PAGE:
April 26, 2009
Less beneficial thought patterns learned in grad school
“Hey, I need to invoice for my Boston Marathon work. I should start by reinstalling TeX!”
April 25, 2009
The tight credit market trickles down
Today’s mail included a notice from one of my credit card issuers, telling me they have “adjusted” my credit limit based on “the way [I] have historically used [my] account”. (All previous noticed about my credit limit were explicit about how they had “raised” my limit, so I am forced to conclude that “adjusted” is bank double-speak for “lowered.”)
The new credit limit, approximately half the previous limit (sound familiar? Same lender) is still 15 to 20 times more than I generally use the card for in a given month. I can still buy a car with the credit card, just not as ridiculous a car as before. Put another way, this new credit limit is more appropriate than the last one… so what business did they have offering me the previous amount of credit?
It’s kind of emotionally painful to be told that yesterday you were considered dependable to pay back up to X$, but today you’re only good for 0.5X$, for no reason. …
But what pisses me off the most is that a few months ago, when the bank itself was having a spot of financial trouble, and needed a loan to hold them over, I sent them $146.92. I did, and so did every other living U.S. citizen. That was money I really could’ve used for something else. They haven’t paid me back for that yet, and I kind of doubt they ever will. So they really have a lot of nerve, after taking my helping hand, to write me a letter saying they’re cutting my credit.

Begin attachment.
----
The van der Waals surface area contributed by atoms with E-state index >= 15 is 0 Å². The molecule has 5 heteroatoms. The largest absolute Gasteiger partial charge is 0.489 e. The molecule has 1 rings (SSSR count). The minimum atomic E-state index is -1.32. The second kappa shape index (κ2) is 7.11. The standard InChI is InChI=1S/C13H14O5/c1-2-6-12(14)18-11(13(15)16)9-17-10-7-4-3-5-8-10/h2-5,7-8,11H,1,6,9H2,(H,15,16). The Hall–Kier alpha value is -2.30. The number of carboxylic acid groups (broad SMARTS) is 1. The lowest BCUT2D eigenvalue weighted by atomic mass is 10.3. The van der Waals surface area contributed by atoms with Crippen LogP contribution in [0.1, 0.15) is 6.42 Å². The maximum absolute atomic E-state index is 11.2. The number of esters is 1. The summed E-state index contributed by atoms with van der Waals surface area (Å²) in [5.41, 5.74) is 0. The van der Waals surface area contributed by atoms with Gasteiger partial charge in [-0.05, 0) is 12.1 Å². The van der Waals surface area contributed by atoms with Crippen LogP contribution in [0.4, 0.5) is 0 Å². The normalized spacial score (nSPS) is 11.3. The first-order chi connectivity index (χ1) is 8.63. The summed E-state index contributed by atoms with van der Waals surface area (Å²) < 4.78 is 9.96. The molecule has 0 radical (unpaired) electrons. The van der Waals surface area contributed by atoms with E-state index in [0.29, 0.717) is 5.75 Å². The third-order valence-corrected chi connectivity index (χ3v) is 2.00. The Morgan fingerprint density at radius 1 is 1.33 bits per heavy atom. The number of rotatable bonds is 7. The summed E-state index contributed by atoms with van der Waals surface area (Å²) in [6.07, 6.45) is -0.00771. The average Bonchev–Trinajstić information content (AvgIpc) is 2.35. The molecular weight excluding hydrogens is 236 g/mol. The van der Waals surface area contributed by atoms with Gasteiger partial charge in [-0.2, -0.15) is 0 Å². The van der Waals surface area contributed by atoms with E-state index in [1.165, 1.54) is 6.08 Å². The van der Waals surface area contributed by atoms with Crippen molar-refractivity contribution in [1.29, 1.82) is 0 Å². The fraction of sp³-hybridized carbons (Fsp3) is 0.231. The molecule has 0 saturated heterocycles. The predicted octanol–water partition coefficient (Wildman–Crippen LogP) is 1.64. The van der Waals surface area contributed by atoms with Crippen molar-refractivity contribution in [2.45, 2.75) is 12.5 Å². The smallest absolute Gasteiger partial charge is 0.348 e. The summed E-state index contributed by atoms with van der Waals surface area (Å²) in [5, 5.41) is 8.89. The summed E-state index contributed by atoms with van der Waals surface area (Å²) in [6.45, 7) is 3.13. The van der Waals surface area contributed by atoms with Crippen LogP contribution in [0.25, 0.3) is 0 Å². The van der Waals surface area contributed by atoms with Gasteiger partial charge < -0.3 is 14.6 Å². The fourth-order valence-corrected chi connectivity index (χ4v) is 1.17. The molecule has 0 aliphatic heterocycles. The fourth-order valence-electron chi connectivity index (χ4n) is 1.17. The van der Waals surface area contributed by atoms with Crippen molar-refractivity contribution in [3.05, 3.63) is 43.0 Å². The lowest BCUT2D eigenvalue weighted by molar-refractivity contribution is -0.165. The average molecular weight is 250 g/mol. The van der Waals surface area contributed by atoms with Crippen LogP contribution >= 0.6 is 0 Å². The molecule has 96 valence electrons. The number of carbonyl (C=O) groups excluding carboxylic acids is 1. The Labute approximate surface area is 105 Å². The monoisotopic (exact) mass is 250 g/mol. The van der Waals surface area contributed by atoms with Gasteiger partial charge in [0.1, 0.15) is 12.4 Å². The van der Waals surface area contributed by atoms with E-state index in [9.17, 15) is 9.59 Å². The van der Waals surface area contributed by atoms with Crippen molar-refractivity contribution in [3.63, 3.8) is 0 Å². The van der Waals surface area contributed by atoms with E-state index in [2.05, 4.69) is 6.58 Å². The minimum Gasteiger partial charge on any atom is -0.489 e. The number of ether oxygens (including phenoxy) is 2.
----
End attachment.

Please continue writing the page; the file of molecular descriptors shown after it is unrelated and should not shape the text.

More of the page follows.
April 22, 2009
It has taken me ages, but I have finally started remembering to use
popd at relevant times. It’s like sticking little bookmarks in the computer file system.
April 12, 2009
Every time I count out the found money I remember the biggest found money haul we ever turned up.
Several apartment moves ago, for complicated reasons, we found ourselves moving in to a unit less than 24 hours after the previous tenant had moved out. We promised that building manager that we were not distressed by the lack of a full-unit clean-out, and so when we started loading in we discovered plenty that the previous tenant had left behind.
Any worries about cleanliness, for example, were put to rest by the massive overstock of cleaning supplies left behind. (We’re still using some of it.) There was an ancient Macintosh SE which was eventually recycled, a half-closetful of nice clothes which fit neither of us and got donated. And a cookie tin with so much change in it, I initially thought it was painted to the windowsill because it was so hard to lift.
I finally got it out and on to the floor and started counting, which took the better part of an afternoon. After sorting out various foreign coins (the Netherlands was well represented, for some reason, and there were plenty of Asian coins I later learned had been yen) I tallied up the American change and reached a total on the close order of $125.
One of the sacrifices of that particular move had been trading our own laundry in the basement for building-wide coin-op laundry. (This accounted for the sheer weight of the tin: the bulk of the mass was high weight-to-value-ratio dimes, nickels, and pennies.) Therefore, once I’d counted out and rolled as much of the haul as possible, I took it to a local bank and swapped it for roll after roll of quarters, which lasted us for several months of laundry.